Peter then served as Secretary General of NATO from 1984 to 1988 when he received the Presidential Medal of Freedom from President Reagan, the highest civilian award of the United States. As well as his political career, he served as chairman of several companies including GEC and Christie’s and as a director of many others including Barclay’s Bank, Schweppes and the Daily Telegraph. His personal memoirs Reflect on Things Past were published in 1988. He concludes: ‘We cannot see the future. To reflect on things past, on the scepticism they teach about human wisdom, may be as sound a support as any in meeting the future with a degree of equanimity’.  Peter showed the same qualities throughout a life which took him to the highest reaches of politics and diplomacy. He was shrewd, pertinacious, courageous, funny, enormously charming, utterly honest and honourable and above all kind. Nobody aroused more loyalty in those who served him.

He married Iona McClean at the Guards’ Chapel in 1942 and described the marriage as ‘far the most sensible thing I have ever done’. She was the younger daughter of Lieutenant-Colonel Sir Francis McClean, AFC, who founded the Fleet Air Arm. Their week’s honeymoon at the Lygon Arms, Broadway almost bankrupted the groom: accommodation, food and wine cost him £19.10s. Iona, whose genius in creating a garden gave joy to thousands, predeceased him in 2009.  He is survived by their two daughters, Alexandra and Virginia, and their son Rupert, who was born in 1948, and becomes the 7th Baron Carrington.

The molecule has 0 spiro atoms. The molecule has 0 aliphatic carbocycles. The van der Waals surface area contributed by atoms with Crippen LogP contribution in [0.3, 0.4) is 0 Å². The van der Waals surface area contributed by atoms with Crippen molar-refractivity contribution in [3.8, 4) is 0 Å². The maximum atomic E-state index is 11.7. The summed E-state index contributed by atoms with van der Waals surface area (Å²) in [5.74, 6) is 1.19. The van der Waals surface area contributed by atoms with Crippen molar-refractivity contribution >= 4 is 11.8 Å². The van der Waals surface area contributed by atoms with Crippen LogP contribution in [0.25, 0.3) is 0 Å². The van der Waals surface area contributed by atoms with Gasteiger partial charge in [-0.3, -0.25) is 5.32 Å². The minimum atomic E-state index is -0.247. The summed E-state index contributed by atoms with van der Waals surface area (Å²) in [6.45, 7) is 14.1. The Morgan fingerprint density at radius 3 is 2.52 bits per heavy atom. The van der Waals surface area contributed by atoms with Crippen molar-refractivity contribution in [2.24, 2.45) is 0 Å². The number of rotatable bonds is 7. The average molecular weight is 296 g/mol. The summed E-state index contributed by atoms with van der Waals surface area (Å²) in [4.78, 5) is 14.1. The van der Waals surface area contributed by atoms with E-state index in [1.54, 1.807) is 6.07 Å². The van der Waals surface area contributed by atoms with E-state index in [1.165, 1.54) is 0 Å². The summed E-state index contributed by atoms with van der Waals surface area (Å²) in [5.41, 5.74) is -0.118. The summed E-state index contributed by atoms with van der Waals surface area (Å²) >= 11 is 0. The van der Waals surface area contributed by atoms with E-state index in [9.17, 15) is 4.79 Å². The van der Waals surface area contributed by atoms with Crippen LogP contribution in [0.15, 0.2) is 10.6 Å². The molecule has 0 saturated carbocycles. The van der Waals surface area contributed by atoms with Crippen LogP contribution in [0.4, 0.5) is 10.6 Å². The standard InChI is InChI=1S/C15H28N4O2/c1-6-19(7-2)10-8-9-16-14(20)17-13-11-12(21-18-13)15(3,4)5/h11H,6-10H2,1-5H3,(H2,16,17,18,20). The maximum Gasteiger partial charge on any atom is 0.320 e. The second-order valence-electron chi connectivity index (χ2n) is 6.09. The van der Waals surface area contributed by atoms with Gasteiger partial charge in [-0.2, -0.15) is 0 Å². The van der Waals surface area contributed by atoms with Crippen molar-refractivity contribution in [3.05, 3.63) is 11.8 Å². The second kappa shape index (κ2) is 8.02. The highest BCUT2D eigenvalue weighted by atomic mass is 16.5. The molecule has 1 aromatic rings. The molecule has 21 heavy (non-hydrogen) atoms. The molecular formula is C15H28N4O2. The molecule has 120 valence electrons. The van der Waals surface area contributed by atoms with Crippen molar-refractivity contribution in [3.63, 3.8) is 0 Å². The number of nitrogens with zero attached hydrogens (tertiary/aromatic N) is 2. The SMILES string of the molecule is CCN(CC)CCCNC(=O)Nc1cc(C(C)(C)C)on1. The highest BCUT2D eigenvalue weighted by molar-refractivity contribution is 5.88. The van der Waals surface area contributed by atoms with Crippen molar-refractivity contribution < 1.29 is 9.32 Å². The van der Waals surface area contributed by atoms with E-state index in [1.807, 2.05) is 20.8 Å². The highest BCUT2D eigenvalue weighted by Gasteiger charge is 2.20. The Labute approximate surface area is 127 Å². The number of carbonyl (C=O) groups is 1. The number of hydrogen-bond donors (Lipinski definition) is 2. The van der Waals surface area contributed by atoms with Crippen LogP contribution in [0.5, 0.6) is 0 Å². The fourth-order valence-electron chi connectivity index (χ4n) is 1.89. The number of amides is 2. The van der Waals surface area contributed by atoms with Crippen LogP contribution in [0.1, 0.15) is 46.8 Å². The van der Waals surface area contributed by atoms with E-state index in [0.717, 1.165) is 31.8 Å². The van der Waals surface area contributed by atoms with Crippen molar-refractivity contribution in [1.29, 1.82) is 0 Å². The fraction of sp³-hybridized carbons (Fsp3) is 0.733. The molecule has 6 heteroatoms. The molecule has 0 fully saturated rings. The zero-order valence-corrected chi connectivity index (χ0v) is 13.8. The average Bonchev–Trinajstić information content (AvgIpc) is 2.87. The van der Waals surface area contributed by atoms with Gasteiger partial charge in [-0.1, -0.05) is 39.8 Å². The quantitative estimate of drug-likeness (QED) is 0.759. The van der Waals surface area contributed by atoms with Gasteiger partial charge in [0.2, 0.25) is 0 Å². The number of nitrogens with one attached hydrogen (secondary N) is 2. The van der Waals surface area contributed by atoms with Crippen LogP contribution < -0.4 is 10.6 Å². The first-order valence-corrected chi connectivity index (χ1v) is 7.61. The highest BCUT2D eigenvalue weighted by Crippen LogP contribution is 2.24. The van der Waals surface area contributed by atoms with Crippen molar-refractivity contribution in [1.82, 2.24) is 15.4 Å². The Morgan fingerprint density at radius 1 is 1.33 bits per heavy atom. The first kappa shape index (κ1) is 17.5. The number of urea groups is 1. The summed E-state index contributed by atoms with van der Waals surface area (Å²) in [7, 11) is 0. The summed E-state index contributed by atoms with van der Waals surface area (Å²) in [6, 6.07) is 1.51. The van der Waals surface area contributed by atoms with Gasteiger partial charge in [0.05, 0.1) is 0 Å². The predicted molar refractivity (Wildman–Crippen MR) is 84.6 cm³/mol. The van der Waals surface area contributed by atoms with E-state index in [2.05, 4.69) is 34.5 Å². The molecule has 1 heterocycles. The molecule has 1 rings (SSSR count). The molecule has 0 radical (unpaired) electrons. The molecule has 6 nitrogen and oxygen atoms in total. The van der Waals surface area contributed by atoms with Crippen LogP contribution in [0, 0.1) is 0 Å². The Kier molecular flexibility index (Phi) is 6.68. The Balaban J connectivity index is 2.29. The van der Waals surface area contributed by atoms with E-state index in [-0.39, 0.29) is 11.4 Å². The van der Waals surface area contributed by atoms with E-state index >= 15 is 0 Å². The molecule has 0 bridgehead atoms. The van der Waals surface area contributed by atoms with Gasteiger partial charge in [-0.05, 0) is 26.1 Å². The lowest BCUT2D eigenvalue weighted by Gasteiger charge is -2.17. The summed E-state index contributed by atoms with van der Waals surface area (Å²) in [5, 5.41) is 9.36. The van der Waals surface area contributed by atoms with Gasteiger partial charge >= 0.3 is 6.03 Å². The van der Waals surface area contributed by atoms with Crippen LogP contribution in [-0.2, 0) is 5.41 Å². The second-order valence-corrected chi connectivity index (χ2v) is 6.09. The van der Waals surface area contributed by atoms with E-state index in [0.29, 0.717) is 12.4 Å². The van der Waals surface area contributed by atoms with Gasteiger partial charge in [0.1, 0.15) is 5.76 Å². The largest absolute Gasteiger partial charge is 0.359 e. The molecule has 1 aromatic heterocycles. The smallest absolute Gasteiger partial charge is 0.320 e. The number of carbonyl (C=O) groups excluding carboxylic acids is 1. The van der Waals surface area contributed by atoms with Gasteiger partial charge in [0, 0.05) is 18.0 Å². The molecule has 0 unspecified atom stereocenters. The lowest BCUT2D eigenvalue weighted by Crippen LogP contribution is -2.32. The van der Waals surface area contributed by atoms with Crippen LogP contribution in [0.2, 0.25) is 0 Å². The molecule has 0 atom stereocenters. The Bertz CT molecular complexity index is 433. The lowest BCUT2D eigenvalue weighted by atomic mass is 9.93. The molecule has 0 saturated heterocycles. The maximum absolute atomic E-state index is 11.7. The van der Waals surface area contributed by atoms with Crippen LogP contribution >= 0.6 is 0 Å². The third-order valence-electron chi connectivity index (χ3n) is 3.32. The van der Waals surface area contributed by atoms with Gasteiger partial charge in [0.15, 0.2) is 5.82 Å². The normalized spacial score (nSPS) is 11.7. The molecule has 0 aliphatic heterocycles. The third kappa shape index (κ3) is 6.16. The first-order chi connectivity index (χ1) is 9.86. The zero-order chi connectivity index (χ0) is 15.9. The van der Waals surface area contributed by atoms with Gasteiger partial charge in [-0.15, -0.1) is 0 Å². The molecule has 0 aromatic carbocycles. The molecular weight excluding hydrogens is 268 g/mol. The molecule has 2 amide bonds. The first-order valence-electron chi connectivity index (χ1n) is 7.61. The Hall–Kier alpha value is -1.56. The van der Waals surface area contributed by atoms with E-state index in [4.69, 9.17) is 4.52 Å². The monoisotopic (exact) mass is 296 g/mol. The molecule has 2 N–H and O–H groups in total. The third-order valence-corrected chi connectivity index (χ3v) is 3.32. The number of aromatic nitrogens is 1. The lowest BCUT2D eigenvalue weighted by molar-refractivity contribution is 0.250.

We in the Regiment have lost a very distinguished and beloved Grenadier. Peter was a wonderful Godfather and, as well as the happiest memories of him, I still have some of the excellent port he gave me, I asked him to my commissioning at Mons in 1972. He was Secretary of State for Defence at the time, which meant he had to take the parade and make a speech. As a result, the Commandant told me that I could no longer be the Senior Under Officer on parade as it would look like a fix. In 1979, when Peter and I were staying with the Queen Mother at Royal Lodge during the Rhodesia-Zimbabwe negotiations, we had a heated argument playing croquet. I tried to persuade him that Mugabe was going to win the election. Peter insisted, from the information that he had been given, that he was not, but showed no irritation at my being rather forward in my views. We both enjoyed the game and, as always, each other’s company.